CDC Director Walensky says no plans to change definition of 'fully vaccinated'

Though there is a new term for those who have been boosted.
CDC Director Rochelle Walensky, July 20
CDC Director Rochelle Walensky, July 20

The Biden administration announced Wednesday that there are no plans to alter the definition of "fully vaccinated" to include a booster shot.

Centers for Disease Control and Prevention Director Rochelle Walensky said during a press briefing that individuals will remain "considered fully vaccinated against COVID-19 if they've received their primary series, that definition is not changing."

However, she added that her agency is using the term "up to date" for those who have received a booster shot. 

The official definition of "fully vaccinated" is significant because of the number of rights in the U.S. with which it currently corresponds.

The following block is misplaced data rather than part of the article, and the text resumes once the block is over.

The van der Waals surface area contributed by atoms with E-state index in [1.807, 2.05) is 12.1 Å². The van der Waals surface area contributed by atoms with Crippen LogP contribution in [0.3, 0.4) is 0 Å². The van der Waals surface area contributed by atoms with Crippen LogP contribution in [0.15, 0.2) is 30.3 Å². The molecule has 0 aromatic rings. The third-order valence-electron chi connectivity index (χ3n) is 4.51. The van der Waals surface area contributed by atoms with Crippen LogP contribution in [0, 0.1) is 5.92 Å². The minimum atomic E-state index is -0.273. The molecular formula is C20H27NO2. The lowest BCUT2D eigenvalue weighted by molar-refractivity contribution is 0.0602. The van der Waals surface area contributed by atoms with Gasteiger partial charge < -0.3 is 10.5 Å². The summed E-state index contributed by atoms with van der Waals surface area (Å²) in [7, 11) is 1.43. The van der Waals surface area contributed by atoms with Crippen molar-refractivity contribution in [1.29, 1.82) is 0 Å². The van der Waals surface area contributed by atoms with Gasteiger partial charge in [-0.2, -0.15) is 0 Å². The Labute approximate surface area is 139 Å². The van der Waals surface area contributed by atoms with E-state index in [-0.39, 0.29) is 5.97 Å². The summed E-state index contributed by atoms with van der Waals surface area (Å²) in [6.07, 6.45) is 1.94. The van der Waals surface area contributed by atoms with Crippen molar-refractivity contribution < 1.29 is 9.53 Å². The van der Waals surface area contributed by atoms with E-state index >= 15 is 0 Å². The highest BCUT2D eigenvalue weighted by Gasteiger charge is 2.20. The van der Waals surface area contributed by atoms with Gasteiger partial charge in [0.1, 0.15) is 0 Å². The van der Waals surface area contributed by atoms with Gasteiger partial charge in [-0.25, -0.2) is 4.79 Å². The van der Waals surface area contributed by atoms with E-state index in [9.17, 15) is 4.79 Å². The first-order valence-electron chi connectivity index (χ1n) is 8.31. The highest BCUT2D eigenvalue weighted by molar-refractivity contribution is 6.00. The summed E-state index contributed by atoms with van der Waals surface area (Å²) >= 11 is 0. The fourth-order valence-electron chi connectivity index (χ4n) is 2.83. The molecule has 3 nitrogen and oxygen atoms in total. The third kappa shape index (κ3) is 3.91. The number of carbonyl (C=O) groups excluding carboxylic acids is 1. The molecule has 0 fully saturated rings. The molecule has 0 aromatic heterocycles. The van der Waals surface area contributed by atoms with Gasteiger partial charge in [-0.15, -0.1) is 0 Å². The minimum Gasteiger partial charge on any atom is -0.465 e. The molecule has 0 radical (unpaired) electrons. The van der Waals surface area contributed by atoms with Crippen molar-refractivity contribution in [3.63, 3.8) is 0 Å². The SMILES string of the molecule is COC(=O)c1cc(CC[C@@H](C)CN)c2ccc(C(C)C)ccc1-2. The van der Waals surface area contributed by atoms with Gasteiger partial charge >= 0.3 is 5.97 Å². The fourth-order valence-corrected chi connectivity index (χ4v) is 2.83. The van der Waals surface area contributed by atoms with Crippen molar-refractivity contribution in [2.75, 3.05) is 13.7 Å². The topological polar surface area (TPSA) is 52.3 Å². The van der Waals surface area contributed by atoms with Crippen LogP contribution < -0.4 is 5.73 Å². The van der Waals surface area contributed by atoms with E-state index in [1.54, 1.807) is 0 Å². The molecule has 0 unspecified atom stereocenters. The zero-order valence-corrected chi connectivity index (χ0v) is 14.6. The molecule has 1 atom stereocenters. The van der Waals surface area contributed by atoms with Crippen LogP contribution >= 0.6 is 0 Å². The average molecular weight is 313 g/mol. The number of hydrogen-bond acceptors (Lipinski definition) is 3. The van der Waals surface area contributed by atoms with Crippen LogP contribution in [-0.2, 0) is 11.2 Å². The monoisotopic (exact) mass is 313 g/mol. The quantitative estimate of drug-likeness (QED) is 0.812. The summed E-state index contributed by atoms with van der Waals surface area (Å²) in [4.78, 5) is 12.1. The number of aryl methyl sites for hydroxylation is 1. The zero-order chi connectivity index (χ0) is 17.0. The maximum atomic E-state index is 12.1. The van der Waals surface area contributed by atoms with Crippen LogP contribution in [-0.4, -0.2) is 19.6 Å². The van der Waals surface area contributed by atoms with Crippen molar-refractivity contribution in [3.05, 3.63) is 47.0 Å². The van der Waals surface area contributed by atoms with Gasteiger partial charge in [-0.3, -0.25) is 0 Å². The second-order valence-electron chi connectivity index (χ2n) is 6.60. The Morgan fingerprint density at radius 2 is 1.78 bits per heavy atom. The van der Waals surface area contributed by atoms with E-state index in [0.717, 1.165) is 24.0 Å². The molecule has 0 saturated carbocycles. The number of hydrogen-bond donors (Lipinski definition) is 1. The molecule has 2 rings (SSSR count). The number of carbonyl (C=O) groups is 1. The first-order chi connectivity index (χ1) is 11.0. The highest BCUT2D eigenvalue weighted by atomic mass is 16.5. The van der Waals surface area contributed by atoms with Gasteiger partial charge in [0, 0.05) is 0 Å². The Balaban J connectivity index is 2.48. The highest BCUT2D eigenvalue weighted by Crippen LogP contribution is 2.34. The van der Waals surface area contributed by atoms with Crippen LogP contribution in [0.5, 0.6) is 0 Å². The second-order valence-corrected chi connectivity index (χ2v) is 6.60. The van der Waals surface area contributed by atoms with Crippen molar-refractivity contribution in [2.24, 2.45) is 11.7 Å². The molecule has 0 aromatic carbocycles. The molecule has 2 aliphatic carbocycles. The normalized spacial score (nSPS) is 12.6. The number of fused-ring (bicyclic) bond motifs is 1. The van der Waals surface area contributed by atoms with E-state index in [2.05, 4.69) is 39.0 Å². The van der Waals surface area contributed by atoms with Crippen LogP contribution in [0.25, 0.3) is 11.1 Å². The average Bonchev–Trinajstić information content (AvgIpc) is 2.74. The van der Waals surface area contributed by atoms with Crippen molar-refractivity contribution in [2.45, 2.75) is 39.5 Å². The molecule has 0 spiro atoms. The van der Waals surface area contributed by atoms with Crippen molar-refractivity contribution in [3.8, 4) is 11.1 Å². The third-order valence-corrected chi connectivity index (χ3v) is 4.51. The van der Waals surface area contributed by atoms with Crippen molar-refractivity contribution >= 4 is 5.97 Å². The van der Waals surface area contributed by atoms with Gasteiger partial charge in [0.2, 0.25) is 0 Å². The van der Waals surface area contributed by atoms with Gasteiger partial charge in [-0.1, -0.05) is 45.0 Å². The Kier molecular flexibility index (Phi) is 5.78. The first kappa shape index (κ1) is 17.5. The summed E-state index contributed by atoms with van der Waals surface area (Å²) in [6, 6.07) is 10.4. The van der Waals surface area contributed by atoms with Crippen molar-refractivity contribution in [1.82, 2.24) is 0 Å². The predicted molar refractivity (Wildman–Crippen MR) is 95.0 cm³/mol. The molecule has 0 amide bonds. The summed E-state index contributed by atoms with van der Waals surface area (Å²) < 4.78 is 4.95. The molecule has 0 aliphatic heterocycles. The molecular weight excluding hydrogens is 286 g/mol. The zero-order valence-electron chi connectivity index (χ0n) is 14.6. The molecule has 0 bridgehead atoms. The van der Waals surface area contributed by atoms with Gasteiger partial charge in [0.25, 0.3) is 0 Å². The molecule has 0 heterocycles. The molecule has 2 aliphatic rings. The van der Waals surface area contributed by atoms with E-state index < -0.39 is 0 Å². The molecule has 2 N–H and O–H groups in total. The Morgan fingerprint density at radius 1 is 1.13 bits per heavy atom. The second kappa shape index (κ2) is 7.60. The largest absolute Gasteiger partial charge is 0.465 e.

Vaccination requirements have been put forth on a number of fronts by the federal government and some private businesses and institutions. The current definition means an individual has received two shots of either the Pfizer or Moderna vaccine or the one-shot Johnson & Johnson vaccine.

The announcement follows weeks of speculation about whether the White House would move to include a booster shot as part of the legal requirement to be considered vaccinated.

The administration, including President Biden and the CDC director continue to encourage eligible Americans to receive a booster shot. 

Shortly before the new year, Dr. Anthony Fauci, to country's top infectious disease scientist, said during an interview with CNN that he believed it was a matter of "when, not if" the definition of "fully vaccinated" would shift.